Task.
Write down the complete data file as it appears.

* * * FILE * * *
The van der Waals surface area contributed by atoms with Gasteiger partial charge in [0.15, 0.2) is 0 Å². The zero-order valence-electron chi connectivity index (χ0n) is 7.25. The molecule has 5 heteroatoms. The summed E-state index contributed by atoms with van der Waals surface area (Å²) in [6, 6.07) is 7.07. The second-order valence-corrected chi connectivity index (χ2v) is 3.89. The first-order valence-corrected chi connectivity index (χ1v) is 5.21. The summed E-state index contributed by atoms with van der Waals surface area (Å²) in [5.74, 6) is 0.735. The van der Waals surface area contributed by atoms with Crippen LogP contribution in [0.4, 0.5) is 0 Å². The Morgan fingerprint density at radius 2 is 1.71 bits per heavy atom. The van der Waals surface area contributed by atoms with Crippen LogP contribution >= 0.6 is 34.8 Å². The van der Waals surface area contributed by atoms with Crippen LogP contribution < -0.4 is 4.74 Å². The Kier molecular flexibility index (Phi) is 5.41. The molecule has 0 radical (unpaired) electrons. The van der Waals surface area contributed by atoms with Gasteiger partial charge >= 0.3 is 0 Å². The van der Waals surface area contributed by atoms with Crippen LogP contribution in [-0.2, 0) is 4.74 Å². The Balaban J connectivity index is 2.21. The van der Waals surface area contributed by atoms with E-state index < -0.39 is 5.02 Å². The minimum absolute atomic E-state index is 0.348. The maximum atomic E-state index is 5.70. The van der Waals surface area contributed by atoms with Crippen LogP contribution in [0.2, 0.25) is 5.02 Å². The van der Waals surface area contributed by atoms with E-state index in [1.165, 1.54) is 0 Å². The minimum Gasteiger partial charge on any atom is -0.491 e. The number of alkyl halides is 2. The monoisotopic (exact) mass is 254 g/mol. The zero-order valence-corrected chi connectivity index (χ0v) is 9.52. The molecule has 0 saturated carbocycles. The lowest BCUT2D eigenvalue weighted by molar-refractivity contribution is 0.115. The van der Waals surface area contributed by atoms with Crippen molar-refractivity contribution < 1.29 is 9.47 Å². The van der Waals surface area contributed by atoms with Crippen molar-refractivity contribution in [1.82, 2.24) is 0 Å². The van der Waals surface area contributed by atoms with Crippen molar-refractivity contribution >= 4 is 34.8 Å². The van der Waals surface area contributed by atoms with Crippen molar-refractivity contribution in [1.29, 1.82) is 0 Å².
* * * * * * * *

The van der Waals surface area contributed by atoms with Gasteiger partial charge in [0.15, 0.2) is 0 Å². The zero-order valence-electron chi connectivity index (χ0n) is 7.25. The molecule has 5 heteroatoms. The summed E-state index contributed by atoms with van der Waals surface area (Å²) in [6, 6.07) is 7.07. The second-order valence-corrected chi connectivity index (χ2v) is 3.89. The first-order valence-corrected chi connectivity index (χ1v) is 5.21. The summed E-state index contributed by atoms with van der Waals surface area (Å²) in [5.74, 6) is 0.735. The van der Waals surface area contributed by atoms with Crippen LogP contribution in [0.4, 0.5) is 0 Å². The Morgan fingerprint density at radius 2 is 1.71 bits per heavy atom. The van der Waals surface area contributed by atoms with Crippen LogP contribution >= 0.6 is 34.8 Å². The van der Waals surface area contributed by atoms with Crippen LogP contribution < -0.4 is 4.74 Å². The Kier molecular flexibility index (Phi) is 5.41. The molecule has 0 radical (unpaired) electrons. The van der Waals surface area contributed by atoms with Gasteiger partial charge >= 0.3 is 0 Å². The van der Waals surface area contributed by atoms with Crippen LogP contribution in [-0.2, 0) is 4.74 Å². The Balaban J connectivity index is 2.21. The van der Waals surface area contributed by atoms with E-state index < -0.39 is 5.02 Å². The minimum absolute atomic E-state index is 0.348. The maximum atomic E-state index is 5.70. The van der Waals surface area contributed by atoms with Crippen LogP contribution in [0.2, 0.25) is 5.02 Å². The van der Waals surface area contributed by atoms with E-state index in [1.165, 1.54) is 0 Å². The minimum Gasteiger partial charge on any atom is -0.491 e. The number of alkyl halides is 2. The monoisotopic (exact) mass is 254 g/mol. The zero-order valence-corrected chi connectivity index (χ0v) is 9.52. The molecule has 0 saturated carbocycles. The lowest BCUT2D eigenvalue weighted by molar-refractivity contribution is 0.115. The van der Waals surface area contributed by atoms with Crippen molar-refractivity contribution < 1.29 is 9.47 Å². The van der Waals surface area contributed by atoms with Crippen molar-refractivity contribution in [1.82, 2.24) is 0 Å². The van der Waals surface area contributed by atoms with Crippen molar-refractivity contribution >= 4 is 34.8 Å². The van der Waals surface area contributed by atoms with Crippen molar-refractivity contribution in [1.29, 1.82) is 0 Å².